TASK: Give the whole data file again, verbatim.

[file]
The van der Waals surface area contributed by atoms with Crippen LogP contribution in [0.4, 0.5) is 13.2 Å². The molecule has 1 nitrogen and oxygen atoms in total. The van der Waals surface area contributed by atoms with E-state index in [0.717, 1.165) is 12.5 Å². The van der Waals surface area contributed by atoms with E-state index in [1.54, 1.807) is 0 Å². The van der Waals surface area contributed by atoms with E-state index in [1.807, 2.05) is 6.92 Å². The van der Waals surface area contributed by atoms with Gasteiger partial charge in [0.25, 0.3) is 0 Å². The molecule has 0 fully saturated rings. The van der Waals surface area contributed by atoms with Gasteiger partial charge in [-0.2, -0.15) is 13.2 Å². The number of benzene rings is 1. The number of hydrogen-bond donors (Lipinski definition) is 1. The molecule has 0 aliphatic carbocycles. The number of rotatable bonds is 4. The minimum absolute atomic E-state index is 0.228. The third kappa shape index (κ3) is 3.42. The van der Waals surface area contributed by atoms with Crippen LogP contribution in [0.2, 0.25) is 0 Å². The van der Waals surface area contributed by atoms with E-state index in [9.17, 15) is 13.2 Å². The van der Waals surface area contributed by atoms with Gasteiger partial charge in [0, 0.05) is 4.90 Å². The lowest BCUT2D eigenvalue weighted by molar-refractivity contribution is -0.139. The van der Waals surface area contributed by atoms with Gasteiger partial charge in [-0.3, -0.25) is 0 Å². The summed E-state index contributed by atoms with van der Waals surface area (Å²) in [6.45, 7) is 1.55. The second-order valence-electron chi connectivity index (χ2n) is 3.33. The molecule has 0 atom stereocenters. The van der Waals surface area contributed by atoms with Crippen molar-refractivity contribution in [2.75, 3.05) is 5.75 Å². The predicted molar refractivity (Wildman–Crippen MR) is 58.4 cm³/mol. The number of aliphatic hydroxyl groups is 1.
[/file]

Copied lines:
The van der Waals surface area contributed by atoms with Crippen LogP contribution in [0.4, 0.5) is 13.2 Å². The molecule has 1 nitrogen and oxygen atoms in total. The van der Waals surface area contributed by atoms with E-state index in [0.717, 1.165) is 12.5 Å². The van der Waals surface area contributed by atoms with E-state index in [1.54, 1.807) is 0 Å². The van der Waals surface area contributed by atoms with E-state index in [1.807, 2.05) is 6.92 Å². The van der Waals surface area contributed by atoms with Gasteiger partial charge in [0.25, 0.3) is 0 Å². The molecule has 0 fully saturated rings. The van der Waals surface area contributed by atoms with Gasteiger partial charge in [-0.2, -0.15) is 13.2 Å². The number of benzene rings is 1. The number of hydrogen-bond donors (Lipinski definition) is 1. The molecule has 0 aliphatic carbocycles. The number of rotatable bonds is 4. The minimum absolute atomic E-state index is 0.228. The third kappa shape index (κ3) is 3.42. The van der Waals surface area contributed by atoms with Crippen LogP contribution in [0.2, 0.25) is 0 Å². The van der Waals surface area contributed by atoms with E-state index in [9.17, 15) is 13.2 Å². The van der Waals surface area contributed by atoms with Gasteiger partial charge in [0, 0.05) is 4.90 Å². The lowest BCUT2D eigenvalue weighted by molar-refractivity contribution is -0.139. The van der Waals surface area contributed by atoms with Gasteiger partial charge in [-0.3, -0.25) is 0 Å². The summed E-state index contributed by atoms with van der Waals surface area (Å²) in [6.45, 7) is 1.55. The second-order valence-electron chi connectivity index (χ2n) is 3.33. The molecule has 0 atom stereocenters. The van der Waals surface area contributed by atoms with Crippen molar-refractivity contribution in [2.75, 3.05) is 5.75 Å². The predicted molar refractivity (Wildman–Crippen MR) is 58.4 cm³/mol. The number of aliphatic hydroxyl groups is 1.